When it comes to Everyday Advocacy, you don’t get anywhere when you stay in that smaller circle. Yes, you might stay safe and cozy, but you also stay complacent. That just won’t do. Take a deep breath and step into that space between the circles where you’re willing to tolerate ambiguity and be uncomfortable. Be bold from your fingertips to your toes. It’s the only way to channel your inner Everyday Advocate and keep the action moving forward for kids and families.

2. Listen to understand, not to respond. Next, we talked about the difference between listening to respond and listening to understand. While the two aren’t mutually exclusive, they’re definitely not the same thing.

Think about it. When you’re listening to respond to someone, your mind is anything but silent. It fills up quickly with all the things you plan to say while the other person is still making his or her points. If you’re already having a dialogue in your head, are you really, truly hearing your counterpart?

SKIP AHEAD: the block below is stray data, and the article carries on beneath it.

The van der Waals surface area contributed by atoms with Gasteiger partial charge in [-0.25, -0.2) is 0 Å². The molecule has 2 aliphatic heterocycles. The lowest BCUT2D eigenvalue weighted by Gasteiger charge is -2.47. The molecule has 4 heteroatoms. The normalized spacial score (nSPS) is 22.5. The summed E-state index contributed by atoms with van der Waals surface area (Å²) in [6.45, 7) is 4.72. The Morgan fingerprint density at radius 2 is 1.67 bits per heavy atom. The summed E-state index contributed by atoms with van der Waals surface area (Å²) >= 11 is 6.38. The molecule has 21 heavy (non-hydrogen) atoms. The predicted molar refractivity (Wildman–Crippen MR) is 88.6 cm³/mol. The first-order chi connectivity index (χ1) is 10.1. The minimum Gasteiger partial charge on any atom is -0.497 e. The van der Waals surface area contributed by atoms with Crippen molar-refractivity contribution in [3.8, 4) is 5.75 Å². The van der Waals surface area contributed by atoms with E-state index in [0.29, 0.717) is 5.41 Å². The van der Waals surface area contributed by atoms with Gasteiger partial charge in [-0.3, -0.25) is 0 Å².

Listening to understand means more than just letting someone else speak. It involves letting go of preconceived notions and the urge to respond right away, especially in difficult or heated situations. There’s empathy rather than judgment, authenticity instead of artifice. It’s in those silent moments that others teach you how to be their best and brightest Everyday Advocate so you can speak out for them when the time is right.

3. Temper passion with reason. To wrap up our morning, we went Greek and talked about persuasive communication using Aristotle’s rhetorical triangle. The art of persuasion involves balancing between appeals to ethos (you and your credibility), logos (evidence presented through logic or reason), and pathos (an emotional appeal to your audience).

When making your case through Everyday Advocacy, tempering passion with reason can be the most critical part. Get too worked up about your issue and you come off as “emotional.” Err too much on the side of reason and you risk appearing cold or insensitive. Much of your ethos hinges on your ability to craft statements that blend the perfect amounts of logos and pathos, so knowing your audience members and what will resonate with them is key.

4. Be the pebble. In my workshops, I frequently call on my experiences teaching LIS 777: Issues of Access, Advocacy, and Policy in Youth Services at Dominican University. You’ve heard of smart cookies? I’ve got a jar full of inspired students who never cease to change me in all the ways that matter.